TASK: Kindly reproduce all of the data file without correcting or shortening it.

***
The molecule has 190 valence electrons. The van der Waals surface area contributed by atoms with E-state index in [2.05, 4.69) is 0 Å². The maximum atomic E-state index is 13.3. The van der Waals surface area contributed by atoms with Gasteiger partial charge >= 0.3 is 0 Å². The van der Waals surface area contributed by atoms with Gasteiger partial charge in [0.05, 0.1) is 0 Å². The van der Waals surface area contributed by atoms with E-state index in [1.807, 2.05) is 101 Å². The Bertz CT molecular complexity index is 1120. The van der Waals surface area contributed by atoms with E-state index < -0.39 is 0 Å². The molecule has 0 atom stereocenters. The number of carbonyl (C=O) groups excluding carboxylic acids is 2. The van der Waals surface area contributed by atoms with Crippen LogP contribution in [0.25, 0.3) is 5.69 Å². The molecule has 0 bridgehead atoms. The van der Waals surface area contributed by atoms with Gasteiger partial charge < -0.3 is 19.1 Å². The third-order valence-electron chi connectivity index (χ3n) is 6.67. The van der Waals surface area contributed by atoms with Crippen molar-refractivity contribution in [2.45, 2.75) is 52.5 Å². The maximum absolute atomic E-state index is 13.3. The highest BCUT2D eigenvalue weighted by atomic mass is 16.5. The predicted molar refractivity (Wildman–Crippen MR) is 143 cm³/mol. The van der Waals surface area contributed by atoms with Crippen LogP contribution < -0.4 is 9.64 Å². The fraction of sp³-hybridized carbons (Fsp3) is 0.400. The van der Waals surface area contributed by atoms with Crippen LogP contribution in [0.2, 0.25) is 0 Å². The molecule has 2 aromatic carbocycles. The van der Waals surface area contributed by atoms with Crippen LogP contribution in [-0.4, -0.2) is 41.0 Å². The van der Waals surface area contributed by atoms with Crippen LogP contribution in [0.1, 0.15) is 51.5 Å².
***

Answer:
The molecule has 190 valence electrons. The van der Waals surface area contributed by atoms with E-state index in [2.05, 4.69) is 0 Å². The maximum atomic E-state index is 13.3. The van der Waals surface area contributed by atoms with Gasteiger partial charge >= 0.3 is 0 Å². The van der Waals surface area contributed by atoms with Gasteiger partial charge in [0.05, 0.1) is 0 Å². The van der Waals surface area contributed by atoms with E-state index in [1.807, 2.05) is 101 Å². The Bertz CT molecular complexity index is 1120. The van der Waals surface area contributed by atoms with E-state index < -0.39 is 0 Å². The molecule has 0 atom stereocenters. The number of carbonyl (C=O) groups excluding carboxylic acids is 2. The van der Waals surface area contributed by atoms with Crippen LogP contribution in [0.25, 0.3) is 5.69 Å². The molecule has 0 bridgehead atoms. The van der Waals surface area contributed by atoms with Gasteiger partial charge < -0.3 is 19.1 Å². The third-order valence-electron chi connectivity index (χ3n) is 6.67. The van der Waals surface area contributed by atoms with Crippen molar-refractivity contribution in [2.45, 2.75) is 52.5 Å². The maximum absolute atomic E-state index is 13.3. The highest BCUT2D eigenvalue weighted by atomic mass is 16.5. The predicted molar refractivity (Wildman–Crippen MR) is 143 cm³/mol. The van der Waals surface area contributed by atoms with Crippen LogP contribution < -0.4 is 9.64 Å². The fraction of sp³-hybridized carbons (Fsp3) is 0.400. The van der Waals surface area contributed by atoms with Crippen LogP contribution in [0.2, 0.25) is 0 Å². The molecule has 2 aromatic carbocycles. The van der Waals surface area contributed by atoms with Crippen LogP contribution in [-0.4, -0.2) is 41.0 Å². The van der Waals surface area contributed by atoms with Crippen LogP contribution in [0.1, 0.15) is 51.5 Å².